Kiss deep holiday discounts goodbye: Saks CEO

SEATTLE (Reuters) - If you are waiting for your local Saks Inc store to serve up the same deep discounts as in the 2008 holiday season -- don’t hold your breath.

The outside of the Saks Fifth Avenue store is seen in New York October 8, 2009. REUTERS/Shannon Stapleton

Last year, Saks stunned consumers with drastic holiday discounts, up to 70 percent off at times, as it struggled to sell its luxury merchandise to frugal shoppers in the recession.

But the upscale retailer, which sells designer labels like Valentino, Ralph Lauren and Marc Jacobs, has slashed its inventory by 20 percent in 2009. That puts markedly less pressure on it to discount merchandise in order to clear store shelves.

So, if consumers are waiting for last year’s low prices in coming weeks, they are likely in for disappointment, Saks Chief Executive Steve Sadove said in an interview.

“You are just not going to see what you saw last fall,” Sadove said.

“It’s just the math. You see the inventory levels, there is just that much less product around. If they decide they want to gamble and wait to see whether it’s there, they are playing roulette as to whether or not the product will be there.”

That could mean anything from running out of specific sizes to the entire product line.

“That’s what luxury retailing is about. It is about limited distribution (and) limited availability,” Sadove said.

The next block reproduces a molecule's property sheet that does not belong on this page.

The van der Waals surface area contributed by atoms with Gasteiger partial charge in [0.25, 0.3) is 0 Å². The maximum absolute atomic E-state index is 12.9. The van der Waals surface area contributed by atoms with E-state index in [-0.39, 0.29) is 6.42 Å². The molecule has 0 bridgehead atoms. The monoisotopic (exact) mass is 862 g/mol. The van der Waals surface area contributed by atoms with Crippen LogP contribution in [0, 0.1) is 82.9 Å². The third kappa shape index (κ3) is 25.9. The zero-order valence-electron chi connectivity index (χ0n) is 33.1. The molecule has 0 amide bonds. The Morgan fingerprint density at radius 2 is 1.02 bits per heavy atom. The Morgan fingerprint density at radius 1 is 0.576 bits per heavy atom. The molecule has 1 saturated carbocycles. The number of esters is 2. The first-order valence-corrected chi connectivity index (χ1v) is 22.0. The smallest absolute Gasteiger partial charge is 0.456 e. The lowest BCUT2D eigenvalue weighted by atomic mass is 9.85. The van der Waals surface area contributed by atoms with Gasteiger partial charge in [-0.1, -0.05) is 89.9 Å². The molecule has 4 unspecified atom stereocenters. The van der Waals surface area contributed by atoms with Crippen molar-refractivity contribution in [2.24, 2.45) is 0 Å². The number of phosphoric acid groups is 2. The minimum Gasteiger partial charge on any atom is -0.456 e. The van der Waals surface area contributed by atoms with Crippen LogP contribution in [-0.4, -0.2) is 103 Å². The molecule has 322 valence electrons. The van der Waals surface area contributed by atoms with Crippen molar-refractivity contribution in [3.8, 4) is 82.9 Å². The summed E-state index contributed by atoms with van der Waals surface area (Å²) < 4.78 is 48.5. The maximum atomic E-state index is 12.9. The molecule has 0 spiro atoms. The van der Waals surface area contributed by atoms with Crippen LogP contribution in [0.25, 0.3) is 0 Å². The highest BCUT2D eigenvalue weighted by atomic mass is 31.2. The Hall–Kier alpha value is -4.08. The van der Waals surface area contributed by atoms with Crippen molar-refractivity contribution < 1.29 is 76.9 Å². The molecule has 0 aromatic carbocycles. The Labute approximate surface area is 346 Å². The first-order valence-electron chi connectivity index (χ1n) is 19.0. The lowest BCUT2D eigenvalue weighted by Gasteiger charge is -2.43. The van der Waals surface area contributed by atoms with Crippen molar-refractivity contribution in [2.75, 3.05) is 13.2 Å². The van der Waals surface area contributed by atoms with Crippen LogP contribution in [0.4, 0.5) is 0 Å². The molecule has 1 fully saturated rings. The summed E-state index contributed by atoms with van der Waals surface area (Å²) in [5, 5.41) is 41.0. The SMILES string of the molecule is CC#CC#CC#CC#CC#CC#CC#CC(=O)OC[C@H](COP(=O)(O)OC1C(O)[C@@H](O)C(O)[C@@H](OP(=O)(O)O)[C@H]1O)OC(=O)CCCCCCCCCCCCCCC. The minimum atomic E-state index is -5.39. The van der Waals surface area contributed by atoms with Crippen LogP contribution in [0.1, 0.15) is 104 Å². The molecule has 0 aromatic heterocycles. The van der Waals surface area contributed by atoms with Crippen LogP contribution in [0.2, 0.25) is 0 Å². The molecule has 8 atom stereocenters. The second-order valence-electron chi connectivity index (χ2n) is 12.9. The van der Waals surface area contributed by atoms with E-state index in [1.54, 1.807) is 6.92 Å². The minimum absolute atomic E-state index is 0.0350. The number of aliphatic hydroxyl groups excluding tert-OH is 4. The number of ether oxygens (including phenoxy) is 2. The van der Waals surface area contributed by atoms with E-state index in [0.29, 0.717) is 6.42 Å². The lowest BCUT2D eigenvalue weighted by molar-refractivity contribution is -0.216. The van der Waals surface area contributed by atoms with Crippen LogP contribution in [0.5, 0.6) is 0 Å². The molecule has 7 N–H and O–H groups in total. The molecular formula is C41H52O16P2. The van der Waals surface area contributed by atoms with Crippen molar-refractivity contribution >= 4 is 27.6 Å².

Having excess inventory was one of U.S. retailers’ biggest headaches in the 2008 holiday season --- the worst in nearly 40 years as shoppers slashed spending and hunted for discounts in the recession.

While 2009 U.S. holiday sales are expected to decline 1 percent, that is less than last year’s drop of 3.4 percent, according to the National Retail Federation.

For the second half of 2009, Saks has said it expects a mid- to high-single-digit decline in sales at stores open a least a year. But Sadove said the aim is for the decline to be smaller in the fourth quarter, which includes the holidays.

Saks is not taking any chances as it works toward that goal. Store associates are already giving customers a heads-up about limited supply, Sadove said.

“They are already saying, ‘Hey, you can wait it out but there is just not as much around,’” Sadove said.

Saks has taken other steps like putting lower-priced items in stores to woo luxury shoppers who still want to own designer labels, but are not ready to fork over too much money.

“Your average price of a pair of shoes is coming down within the brands ... within a Prada, within a Gucci,” Sadove said.

Saks shares were down 5 cents to $6.15 on the New York Stock Exchange.

Editing by Gary Hill